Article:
Farmers overwhelmingly reject Monsanto proposal on GM hormone ban
"I think this is a confirmation that our members believe in us," said Christie Lincoln, association spokeswoman at the Tillamook County Creamery Association. "We are a consumer-driven company, so we're keeping consumers in mind."
The worrying aspect of this for Monsanto is that this GM product started entering the food supply as far back as 1993 and 12 years later it's still proving hugely controversial and the company's suffering this kind of setback.
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Dairy co-op rejects Monsanto proposal to drop hormone ban
By WILLIAM McCALL
The Associated Press
PORTLAND, Ore. (AP) - Dairy farmers whose cows provide milk for the second largest producer of chunk cheese in the nation voted Monday to ban a Monsanto Co. hormone on schedule, rejecting pressure from the chemical company.
The Tillamook County Creamery Association said its members voted 83-43 in favor of the ban on recombinant bovine somatotropin hormone, or rBST.
"I think this is a confirmation that our members believe in us," said Christie Lincoln, association spokeswoman in Tillamook. "We are a consumer-driven company, so we're keeping consumers in mind."
A Monsanto spokeswoman said the company hopes the dairy farmers will reconsider.
"For individual producers, it is unfortunate that their choice to use a product that has provided a significant economic benefit for many Tillamook family farms has been limited," said Jennifer Garrett at Monsanto headquarters in St. Louis.
The dairy association's board voted last May to phase out the hormone, sold under the brand name Posilac, following consumer complaints. It was one of the first major biotechnology-related products to enter the nation's food supply when it was approved in 1993 by the Food and Drug Administration to boost milk production in dairy cows.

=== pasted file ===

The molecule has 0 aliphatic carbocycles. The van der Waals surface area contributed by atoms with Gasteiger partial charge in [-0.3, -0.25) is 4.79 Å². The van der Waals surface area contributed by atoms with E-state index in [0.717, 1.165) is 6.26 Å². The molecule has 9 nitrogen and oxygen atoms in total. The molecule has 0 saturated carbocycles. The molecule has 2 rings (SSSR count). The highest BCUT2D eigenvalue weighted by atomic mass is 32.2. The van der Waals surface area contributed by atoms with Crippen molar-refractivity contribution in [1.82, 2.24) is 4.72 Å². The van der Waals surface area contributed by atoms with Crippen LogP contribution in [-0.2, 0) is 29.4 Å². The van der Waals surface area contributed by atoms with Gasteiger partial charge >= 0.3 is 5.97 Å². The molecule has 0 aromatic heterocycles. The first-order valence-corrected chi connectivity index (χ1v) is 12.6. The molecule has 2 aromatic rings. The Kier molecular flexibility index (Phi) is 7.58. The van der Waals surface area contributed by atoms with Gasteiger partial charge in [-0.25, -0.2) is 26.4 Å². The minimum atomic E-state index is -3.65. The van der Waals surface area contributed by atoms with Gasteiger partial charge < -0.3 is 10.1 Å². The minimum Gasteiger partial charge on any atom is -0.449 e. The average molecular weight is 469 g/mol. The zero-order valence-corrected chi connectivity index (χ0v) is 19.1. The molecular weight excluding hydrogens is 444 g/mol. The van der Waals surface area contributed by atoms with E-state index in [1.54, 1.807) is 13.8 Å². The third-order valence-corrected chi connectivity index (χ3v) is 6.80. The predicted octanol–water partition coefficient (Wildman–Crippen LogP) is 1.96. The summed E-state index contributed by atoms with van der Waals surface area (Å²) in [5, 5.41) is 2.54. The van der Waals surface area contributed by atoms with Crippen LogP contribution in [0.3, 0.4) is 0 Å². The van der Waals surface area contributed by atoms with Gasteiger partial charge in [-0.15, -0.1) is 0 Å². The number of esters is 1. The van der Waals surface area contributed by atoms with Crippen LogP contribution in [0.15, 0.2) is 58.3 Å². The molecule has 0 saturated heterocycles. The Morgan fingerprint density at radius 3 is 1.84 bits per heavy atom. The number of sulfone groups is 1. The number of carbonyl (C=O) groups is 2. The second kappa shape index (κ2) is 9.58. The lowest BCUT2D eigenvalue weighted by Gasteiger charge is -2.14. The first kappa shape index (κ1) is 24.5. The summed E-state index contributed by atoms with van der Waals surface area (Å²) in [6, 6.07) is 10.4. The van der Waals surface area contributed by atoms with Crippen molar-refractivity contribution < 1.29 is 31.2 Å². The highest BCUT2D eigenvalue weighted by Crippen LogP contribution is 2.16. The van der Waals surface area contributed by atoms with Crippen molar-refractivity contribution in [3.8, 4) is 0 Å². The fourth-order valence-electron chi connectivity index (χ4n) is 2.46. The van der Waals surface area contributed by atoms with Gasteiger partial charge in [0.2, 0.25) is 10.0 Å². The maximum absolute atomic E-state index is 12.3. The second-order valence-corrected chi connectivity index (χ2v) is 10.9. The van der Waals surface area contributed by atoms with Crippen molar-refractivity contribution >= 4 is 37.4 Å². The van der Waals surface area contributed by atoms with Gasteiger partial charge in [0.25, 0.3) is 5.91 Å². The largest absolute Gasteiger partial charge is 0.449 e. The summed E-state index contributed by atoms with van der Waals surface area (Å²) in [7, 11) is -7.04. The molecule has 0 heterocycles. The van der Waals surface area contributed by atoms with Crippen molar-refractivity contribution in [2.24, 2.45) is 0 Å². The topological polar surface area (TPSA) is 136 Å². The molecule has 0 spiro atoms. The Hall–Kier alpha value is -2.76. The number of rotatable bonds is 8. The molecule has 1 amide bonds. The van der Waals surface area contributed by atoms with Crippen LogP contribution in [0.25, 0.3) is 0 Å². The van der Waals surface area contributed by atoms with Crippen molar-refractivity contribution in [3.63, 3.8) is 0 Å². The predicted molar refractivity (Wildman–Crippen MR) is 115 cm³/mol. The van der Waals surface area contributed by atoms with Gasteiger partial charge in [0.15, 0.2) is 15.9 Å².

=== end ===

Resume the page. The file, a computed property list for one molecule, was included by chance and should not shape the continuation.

Lincoln said the dairy association had been under intense pressure recently from Monsanto to withdraw the proposed ban. She noted the company sent its attorneys to Oregon to propose an amendment to association bylaws that would have prevented the ban.
But 126 of the 147 co-op members met in a special session Monday at the Tillamook County Fairgrounds to discuss the issue and cast their votes to reject the amendment.
The ban will be fully implemented by April 1.
Rick North, spokesman for Oregon Physicians for Social Responsibility, called the Tillamook ban a victory for consumers.
"They're not only doing the right thing, they're doing the smart thing," North said of the co-op vote. "This should be great for their business."
The medical organization estimates that up to 15 percent of dairy farmers are using the rBST hormone on their herds in Oregon and nationally.
North noted the hormone is banned in a number of other countries as concerns have increased among doctors and scientists.
Canada rejected Monsanto attempts to win regulatory approval for Posilac after a Canadian Veterinary Medical Association panel concluded in 1998 that cows ran a 50 percent higher risk of lameness in the feet and legs using Posilac.
Tillamook, which had 2003 sales of $260 million, is the nation's second-largest maker of chunk cheese behind Kraft Foods Inc. Tillamook makes cheese, sour cream, butter and other dairy products.
Tillamook County Creamery Association:
Monsanto Co.: http://www.monsanto.com